Sunday Aug 2014
This website copyright Maximillian Straker 2014. All rights reserved. No material on this website may be copied, reproduced, or distributed without the prior written consent of the author (with the exception of attributed quotes). All exerpts, stories, and blogs are works of fiction: all the characters, places, and events portrayed in them are fictional, and any resemblance to real persons, places, and events is unintentional and coincidental. Any and all advice contained within them is for entertainment purposes only, and should not be followed.
A million stars were twinkling in the inky sky, with a crescent moon shining silver and bright. The stiff nor’easter cooled Ursa’s skin and refreshed him after the stuffy hold. The ship crashed through a wave, spraying salt water across his face and chasing away the last fuzziness of sleep.
He checked the tiller, a time-worn cypress pole set into a graduated bracket. The Sea Princess was sailing south-south-west for the Ophirian island city of Marrakhan, the notorious slave market which would be their only port of call between the northern home of the Arcadians and the paradisiacal flesh-pots of Ophir.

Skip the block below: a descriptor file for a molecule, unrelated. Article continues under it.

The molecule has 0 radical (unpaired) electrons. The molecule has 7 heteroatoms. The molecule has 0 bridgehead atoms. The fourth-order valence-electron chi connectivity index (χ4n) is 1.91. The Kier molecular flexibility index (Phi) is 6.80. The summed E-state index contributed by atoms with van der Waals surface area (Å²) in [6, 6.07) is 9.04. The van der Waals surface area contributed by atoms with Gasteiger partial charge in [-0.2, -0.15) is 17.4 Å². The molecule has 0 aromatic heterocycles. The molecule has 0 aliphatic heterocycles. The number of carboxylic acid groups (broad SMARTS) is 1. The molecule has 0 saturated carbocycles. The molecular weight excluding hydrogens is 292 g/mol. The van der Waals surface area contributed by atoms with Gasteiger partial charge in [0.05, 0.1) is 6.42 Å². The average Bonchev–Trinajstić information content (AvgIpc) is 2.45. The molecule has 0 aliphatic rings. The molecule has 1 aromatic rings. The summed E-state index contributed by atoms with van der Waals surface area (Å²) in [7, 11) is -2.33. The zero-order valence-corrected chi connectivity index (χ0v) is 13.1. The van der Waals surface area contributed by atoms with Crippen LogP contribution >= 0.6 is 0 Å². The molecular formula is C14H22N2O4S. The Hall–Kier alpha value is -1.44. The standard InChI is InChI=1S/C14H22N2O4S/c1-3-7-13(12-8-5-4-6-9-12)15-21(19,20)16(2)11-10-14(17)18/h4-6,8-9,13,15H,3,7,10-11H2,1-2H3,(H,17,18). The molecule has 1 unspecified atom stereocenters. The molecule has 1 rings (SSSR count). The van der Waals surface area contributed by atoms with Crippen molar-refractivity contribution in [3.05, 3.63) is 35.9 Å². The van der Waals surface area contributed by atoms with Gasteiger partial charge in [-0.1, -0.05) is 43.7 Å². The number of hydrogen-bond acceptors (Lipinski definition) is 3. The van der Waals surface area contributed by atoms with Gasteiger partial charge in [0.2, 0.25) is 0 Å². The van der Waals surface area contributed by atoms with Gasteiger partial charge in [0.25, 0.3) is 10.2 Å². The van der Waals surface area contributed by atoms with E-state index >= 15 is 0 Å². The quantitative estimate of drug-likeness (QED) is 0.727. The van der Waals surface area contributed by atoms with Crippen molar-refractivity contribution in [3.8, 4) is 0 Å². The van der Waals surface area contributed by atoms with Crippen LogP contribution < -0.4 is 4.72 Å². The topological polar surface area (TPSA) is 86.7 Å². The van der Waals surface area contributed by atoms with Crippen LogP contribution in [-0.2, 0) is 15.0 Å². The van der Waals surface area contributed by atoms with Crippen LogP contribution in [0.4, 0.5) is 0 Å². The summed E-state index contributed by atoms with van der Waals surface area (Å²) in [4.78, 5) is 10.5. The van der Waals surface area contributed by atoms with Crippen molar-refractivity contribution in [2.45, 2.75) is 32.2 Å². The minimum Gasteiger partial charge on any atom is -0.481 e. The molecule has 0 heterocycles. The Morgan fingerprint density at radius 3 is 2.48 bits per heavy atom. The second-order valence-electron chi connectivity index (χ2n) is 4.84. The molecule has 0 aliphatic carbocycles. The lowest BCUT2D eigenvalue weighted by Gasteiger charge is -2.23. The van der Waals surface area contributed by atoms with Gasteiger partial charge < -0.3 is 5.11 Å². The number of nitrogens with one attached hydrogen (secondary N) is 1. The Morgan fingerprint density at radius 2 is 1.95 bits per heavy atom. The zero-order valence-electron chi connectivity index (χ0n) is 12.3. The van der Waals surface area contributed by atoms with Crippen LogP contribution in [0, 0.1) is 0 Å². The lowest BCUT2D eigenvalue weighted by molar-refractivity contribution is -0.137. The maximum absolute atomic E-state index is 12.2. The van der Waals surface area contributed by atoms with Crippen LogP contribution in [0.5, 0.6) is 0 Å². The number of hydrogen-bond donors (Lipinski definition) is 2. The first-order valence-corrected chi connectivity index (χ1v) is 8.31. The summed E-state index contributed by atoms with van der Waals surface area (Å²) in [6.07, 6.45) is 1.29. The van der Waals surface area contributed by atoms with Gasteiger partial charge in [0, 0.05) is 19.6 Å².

Ursa jiggled the tiller to ensure it was held fast, then climbed back down to the main deck and took a slow tour of the ship, checking the stowage bins, the ropes, the pulleys, and the stays which held the sail in position. Some of the knots had been worked loose by the shifting of the sail, so he tightened them, and re-tied one which some uncaring sailor had lashed loosely in a slapdash granny knot. The ship seemed disorganized, but was something of a familiar mess, where every piece of junk lay in its designated position, known to all who needed it.
Things seemed to be more or less in order, so Ursa climbed back up to the quarterdeck, stood by the tiller, and gazed out over the night sea. The old junk creaked and groaned as if in complaint, perhaps hoping that Ursa, as a seafaring northman, would pay heed to her wailings, for the Hunnic sailors had been born in the saddle and seemed to care little for the sufferings of ships.
A stooped shadow clambered up from the hold, his unkempt locks silhouetted by the lamplit trapdoor.
Crazy Kang, Ursa thought.
Crazy Kang climbed up on deck, saw Ursa by the tiller, and came up to join him on the quarterdeck.
‘How him back?’ he asked in Norse.
‘Foked. My leg too; I can hardly bend my knee. The shark would’ve bitten it off if I didn’t stab it.’
Crazy Kang chuckled. ‘Him let go bite because him sour taste.’
Ursa struggled with Crazy Kang’s left-handed gobbledegook. ‘What, you mean I taste bad?’
‘Ja, shark more happy eat shit from bucket than eat him. How him like whippy?’
‘The whipping? It foken hurt! May Thor hammer his balls!’
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Straker Ragnarok 1
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